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Scientists just recorded the most intense electromagnetic event in the universe.
We now have on record the highest energy photons ever observed.
And it turns out, this may be able to tell us something about how these events could
have shaped life on Earth so far... and just how fried we would be if one happened nearby.
These incredibly intense events are called gamma ray bursts, or GRBs for short, and are
considered the most energetic explosions in our universe.
Gamma radiation is a kind of electromagnetic radiation, and we’re looking out in space
for gamma rays in general, because they result from all kinds of the most spectacular and
cataclysmic cosmic events out there: like celestial bodies crashing into each other,
or matter getting sucked into black holes, or stars exploding.
GRBs in particular can result from two things: long GRBs are from star deaths, and short
GRBs are from collisions between things like neutron stars.
A GRB from an exploding star is what scientists think they've recently measured with the Major
Atmospheric Gamma Imaging Cherenkov Telescopes, or MAGIC.
Two NASA satellites observed the GRB, and told MAGIC to turn its eyes in that direction.
Then, more detailed observations of the radiation itself were recorded by other observatories,
including the Hubble Space Telescope.
It was an awesome space-tool collaboration to try and measure this event from as many
angles as we have.
Which is important, because events like this release a huge stream of energy when the star
dies, before it decays into a neutron star or a black hole.
And this most recent star explosion in particular went out with quite a bang: photons from this
event carried one trillion electronvolts of energy.
That’s the record for most energy of any GRB we’ve ever recorded.
And this event is actually the only gamma ray burst that has ever been recorded by MAGIC,
or any other earth-bound telescope.
See, high energy radiation like gamma rays is absorbed by our planet’s atmosphere.
Which is good for us, because it keeps us safe from that radiation, but bad for observing
exciting events like this.
So our understanding of GRBs so far has been pretty limited.
Scientists have theorized that gamma ray bursts this powerful were possible, but evidence
of that guess had never been observed until now.
And honestly, the energy from this GRB has kinda blown our minds.
Observations from the most recent GRB, and a slightly less energetic one recorded in
2018, have opened up a whole new cosmological door for us.
Because we hadn’t observed GRBs of this magnitude before, we previously hadn’t been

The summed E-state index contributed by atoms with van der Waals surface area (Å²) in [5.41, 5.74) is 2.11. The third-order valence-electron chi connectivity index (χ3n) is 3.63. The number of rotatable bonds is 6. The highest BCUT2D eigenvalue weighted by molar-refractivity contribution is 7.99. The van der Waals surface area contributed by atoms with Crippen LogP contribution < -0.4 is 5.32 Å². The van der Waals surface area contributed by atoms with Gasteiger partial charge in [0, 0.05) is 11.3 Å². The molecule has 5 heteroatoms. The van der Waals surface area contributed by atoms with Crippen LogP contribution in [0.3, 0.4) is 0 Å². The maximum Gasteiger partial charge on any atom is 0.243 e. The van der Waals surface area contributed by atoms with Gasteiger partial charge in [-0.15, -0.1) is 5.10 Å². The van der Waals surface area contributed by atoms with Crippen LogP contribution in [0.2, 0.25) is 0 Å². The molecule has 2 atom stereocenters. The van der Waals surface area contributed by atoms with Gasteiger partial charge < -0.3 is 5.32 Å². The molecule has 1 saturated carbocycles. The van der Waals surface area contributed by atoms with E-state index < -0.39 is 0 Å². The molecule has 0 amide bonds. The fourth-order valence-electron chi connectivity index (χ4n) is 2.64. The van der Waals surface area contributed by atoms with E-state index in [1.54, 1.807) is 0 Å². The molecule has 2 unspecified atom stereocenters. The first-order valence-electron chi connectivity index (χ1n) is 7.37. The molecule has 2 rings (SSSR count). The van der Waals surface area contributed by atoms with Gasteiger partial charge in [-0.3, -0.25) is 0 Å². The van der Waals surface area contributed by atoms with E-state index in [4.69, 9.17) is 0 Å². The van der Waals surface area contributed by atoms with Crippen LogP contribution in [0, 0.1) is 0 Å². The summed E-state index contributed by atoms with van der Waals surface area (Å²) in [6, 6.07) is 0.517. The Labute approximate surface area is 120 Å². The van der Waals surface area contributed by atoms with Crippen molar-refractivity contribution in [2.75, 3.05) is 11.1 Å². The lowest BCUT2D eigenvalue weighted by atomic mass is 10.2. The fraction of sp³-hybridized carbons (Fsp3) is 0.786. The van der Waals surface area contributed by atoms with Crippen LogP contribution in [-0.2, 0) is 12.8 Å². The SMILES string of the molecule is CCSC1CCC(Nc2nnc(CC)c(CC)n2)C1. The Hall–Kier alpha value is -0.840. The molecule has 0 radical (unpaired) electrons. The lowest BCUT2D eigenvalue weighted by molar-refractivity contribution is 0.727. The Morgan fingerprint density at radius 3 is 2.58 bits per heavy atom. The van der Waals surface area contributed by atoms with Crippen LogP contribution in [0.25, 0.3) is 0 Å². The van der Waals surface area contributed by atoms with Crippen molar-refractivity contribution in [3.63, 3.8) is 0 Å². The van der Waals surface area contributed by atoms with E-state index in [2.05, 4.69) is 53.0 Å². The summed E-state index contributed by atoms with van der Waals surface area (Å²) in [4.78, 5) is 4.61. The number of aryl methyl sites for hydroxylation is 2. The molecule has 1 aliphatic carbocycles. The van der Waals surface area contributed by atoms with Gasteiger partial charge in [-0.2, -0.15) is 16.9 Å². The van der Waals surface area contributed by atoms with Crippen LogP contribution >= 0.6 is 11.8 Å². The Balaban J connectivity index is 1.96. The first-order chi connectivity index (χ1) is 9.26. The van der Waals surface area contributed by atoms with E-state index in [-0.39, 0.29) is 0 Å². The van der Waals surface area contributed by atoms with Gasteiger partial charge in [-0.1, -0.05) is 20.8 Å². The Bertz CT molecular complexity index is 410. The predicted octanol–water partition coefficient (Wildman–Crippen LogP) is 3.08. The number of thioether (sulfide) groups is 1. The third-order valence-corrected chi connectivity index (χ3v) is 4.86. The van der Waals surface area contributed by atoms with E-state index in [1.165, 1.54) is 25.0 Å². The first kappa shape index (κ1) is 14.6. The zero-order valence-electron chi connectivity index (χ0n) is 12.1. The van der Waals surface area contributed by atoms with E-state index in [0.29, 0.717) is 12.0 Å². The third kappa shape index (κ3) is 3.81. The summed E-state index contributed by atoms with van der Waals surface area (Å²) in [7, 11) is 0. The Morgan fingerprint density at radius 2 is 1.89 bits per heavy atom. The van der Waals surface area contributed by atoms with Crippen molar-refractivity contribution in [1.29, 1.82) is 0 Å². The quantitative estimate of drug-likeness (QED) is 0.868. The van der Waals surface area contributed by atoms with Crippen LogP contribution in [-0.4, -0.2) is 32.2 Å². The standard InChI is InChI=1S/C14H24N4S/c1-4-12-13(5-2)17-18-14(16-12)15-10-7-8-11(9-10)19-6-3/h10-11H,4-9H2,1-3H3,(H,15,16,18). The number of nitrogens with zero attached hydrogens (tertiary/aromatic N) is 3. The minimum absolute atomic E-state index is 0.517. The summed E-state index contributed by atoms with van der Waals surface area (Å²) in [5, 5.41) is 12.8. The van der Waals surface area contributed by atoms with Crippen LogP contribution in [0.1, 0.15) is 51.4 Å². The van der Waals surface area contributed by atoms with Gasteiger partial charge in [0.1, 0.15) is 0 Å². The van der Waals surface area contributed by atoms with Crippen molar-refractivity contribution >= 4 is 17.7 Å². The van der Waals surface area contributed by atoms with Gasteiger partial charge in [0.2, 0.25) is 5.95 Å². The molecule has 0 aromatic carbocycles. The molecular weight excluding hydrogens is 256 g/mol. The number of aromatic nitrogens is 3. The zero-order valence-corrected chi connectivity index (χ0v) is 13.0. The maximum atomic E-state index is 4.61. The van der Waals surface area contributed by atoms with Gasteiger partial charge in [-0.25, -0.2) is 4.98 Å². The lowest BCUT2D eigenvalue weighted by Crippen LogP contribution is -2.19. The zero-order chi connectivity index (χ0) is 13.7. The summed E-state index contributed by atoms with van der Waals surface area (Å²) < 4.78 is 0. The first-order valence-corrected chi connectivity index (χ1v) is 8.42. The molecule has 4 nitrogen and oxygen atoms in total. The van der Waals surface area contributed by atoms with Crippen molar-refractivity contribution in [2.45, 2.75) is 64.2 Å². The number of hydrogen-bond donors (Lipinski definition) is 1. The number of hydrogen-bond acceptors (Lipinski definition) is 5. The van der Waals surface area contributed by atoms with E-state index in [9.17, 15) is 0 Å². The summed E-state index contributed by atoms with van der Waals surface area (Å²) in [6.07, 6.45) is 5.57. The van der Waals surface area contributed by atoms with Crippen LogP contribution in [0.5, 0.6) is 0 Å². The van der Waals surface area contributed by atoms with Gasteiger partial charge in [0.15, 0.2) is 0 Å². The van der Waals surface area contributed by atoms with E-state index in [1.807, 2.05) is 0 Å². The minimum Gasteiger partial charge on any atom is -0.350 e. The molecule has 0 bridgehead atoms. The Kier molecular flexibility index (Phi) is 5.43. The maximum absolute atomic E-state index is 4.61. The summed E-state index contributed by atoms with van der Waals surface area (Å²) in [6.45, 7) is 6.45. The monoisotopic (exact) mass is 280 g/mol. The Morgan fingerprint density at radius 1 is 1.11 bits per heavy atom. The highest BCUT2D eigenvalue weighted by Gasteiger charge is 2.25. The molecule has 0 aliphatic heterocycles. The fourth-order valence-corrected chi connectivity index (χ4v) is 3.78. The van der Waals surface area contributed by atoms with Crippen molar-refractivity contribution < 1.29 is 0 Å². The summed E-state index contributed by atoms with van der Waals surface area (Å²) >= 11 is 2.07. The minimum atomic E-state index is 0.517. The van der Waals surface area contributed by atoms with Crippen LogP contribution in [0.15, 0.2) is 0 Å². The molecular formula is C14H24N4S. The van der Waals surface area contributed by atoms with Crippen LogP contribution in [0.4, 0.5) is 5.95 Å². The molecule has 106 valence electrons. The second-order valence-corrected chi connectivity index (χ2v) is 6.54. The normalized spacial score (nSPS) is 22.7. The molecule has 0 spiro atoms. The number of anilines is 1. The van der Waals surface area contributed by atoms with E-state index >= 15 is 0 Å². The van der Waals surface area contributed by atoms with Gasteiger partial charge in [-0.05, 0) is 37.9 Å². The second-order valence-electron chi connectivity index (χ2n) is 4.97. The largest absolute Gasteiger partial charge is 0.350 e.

able to tell how all of this crazy energy is created during the death of a star.
So these new observations have confirmed one of the prevailing ideas: shock waves from
the star’s explosion speed up electrons that are already being emitted by the dying
star, accelerating them to nearly the speed of light, which in turn generates magnetic
fields.
Those magnetic fields cause those super high-energy electrons to interact with photons that are
being generated and launches those super high-energy photons out into the rest of the universe.
That electron-photon energy interaction is something called "inverse Compton scattering."
Thanks to evidence from these new observations, scientists now have pretty strong evidence
that this could be what gives some of these GRB events their extreme energy.
Uncovering new details about GRBs and what they’re capable of may seem like some abstract
thing happening out in space, but this work could actually have an effect on our lives
here on Earth.
The amount of energy released in the latest GRB in the span of just a few seconds is equivalent
to all of the energy our Sun will release over its entire 10-billion-ish year lifespan.
Which seems pretty relevant, especially because scientists think that a gamma ray burst may
have been behind the Ordivician mass extinction 450 million years ago, one of the ‘big five’
extinction events that totally wiped out biodiversity on earth.
And thanks to radiation signatures recorded in the rings of a few ancient trees, it’s
thought that a GRB may have struck earth as recently as the eighth century!
So while astronomers are keeping a close eye on all of the nearby likely candidates, they
don’t think that any are likely to blast us any time soon.
But it does still put learning more about GRBs and how they work into pretty sharp relief.
Seems like an important thing to do.
If you want even more on surprisingly energetic events out in space, check out this video
here, and subscribe to Seeker to make sure you catch all the latest space news
as it breaks.
If you have another recent space discovery you want to see us cover here on the channel,
let us know down in the comments below and as always, thanks for watching.
I’ll see you next time.
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This Gamma-Ray Burst Was the Most Powerful Energy Event Ever Recorded

2 Folder Collection
林宜悉 published on March 25, 2020
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